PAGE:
Objective: Labor induction is an increasingly common procedure, even among women at low risk, although evidence to assess its risks remains sparse. Our objective was to assess the association between induction of labor and postpartum hemorrhage (PPH) in low-risk parturients, globally and according to its indications and methods.
Method: Population-based case-control study of low-risk women who gave birth in 106 French maternity units between December 2004 and November 2006, including 4450 women with PPH, 1125 of them severe, and 1744 controls. Indications for labor induction were standard or non-standard, according to national guidelines. Induction methods were oxytocin or prostaglandins. Multilevel multivariable logistic regression modelling was used to test the independent association between induction and PPH, quantified as odds ratios.
Results: After adjustment for all potential confounders, labor induction was associated with a significantly higher risk of PPH (adjusted odds ratio, AOR1.22, 95%CI 1.04-1.42). This excess risk was found for induction with both oxytocin (AOR 1.52, 95%CI 1.19-1.93 for all and 1.57, 95%CI 1.11-2.20 for severe PPH) and prostaglandins (AOR 1.21, 95%CI 0.97-1.51 for all and 1.42, 95%CI 1.04-1.94 for severe PPH). Standard indicated induction was significantly associated with PPH (AOR1.28, 95%CI 1.06-1.55) while no significant association was found for non-standard indicated inductions.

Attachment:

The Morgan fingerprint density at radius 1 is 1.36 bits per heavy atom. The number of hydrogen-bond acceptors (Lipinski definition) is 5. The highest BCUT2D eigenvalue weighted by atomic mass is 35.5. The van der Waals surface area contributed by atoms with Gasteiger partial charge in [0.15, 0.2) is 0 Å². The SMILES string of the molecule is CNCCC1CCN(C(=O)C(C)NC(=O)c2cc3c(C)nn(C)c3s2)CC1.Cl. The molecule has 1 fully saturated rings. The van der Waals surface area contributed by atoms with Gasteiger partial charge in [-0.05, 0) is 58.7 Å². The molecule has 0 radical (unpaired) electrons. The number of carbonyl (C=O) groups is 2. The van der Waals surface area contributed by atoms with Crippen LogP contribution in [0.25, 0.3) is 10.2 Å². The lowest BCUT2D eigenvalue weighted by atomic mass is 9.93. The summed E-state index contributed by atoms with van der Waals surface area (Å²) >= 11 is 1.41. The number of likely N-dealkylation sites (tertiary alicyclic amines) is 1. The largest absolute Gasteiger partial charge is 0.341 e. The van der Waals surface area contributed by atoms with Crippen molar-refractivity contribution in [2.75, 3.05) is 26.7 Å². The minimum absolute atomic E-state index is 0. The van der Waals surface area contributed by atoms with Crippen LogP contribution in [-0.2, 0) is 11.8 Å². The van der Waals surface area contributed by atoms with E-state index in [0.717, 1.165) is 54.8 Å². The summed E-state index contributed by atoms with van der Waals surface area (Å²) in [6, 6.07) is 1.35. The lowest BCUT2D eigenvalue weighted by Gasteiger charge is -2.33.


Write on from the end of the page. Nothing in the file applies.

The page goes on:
Conclusion: Even in low risk women, induction of labor, regardless of the method used, is associated with a higher risk of PPH than spontaneous labor. However, there was no excess risk of PPH in women who underwent induction of labor for non-standard indications. This raises the hypothesis that the higher risk of PPH associated with labor induction may be limited to unfavorable obstetrical situations.